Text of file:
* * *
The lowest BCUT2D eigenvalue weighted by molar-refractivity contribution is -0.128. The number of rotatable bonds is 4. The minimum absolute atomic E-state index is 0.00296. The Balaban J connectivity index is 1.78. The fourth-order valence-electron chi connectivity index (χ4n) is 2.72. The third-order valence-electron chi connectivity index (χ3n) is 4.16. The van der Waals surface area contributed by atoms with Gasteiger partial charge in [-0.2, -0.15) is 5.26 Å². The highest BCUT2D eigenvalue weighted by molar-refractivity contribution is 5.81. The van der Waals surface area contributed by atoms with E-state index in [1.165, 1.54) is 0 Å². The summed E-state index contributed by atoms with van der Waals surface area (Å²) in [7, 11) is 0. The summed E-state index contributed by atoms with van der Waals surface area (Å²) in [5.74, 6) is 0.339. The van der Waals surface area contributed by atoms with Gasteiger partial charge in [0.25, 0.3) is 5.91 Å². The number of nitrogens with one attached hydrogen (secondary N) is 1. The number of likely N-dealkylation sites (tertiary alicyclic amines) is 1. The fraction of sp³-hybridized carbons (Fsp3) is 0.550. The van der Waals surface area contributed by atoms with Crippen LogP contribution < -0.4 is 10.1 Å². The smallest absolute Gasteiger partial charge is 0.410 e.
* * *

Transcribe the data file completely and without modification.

The lowest BCUT2D eigenvalue weighted by molar-refractivity contribution is -0.128. The number of rotatable bonds is 4. The minimum absolute atomic E-state index is 0.00296. The Balaban J connectivity index is 1.78. The fourth-order valence-electron chi connectivity index (χ4n) is 2.72. The third-order valence-electron chi connectivity index (χ3n) is 4.16. The van der Waals surface area contributed by atoms with Gasteiger partial charge in [-0.2, -0.15) is 5.26 Å². The highest BCUT2D eigenvalue weighted by molar-refractivity contribution is 5.81. The van der Waals surface area contributed by atoms with E-state index in [1.165, 1.54) is 0 Å². The summed E-state index contributed by atoms with van der Waals surface area (Å²) in [7, 11) is 0. The summed E-state index contributed by atoms with van der Waals surface area (Å²) in [5.74, 6) is 0.339. The van der Waals surface area contributed by atoms with Gasteiger partial charge in [0.25, 0.3) is 5.91 Å². The number of nitrogens with one attached hydrogen (secondary N) is 1. The number of likely N-dealkylation sites (tertiary alicyclic amines) is 1. The fraction of sp³-hybridized carbons (Fsp3) is 0.550. The van der Waals surface area contributed by atoms with Crippen LogP contribution < -0.4 is 10.1 Å². The smallest absolute Gasteiger partial charge is 0.410 e.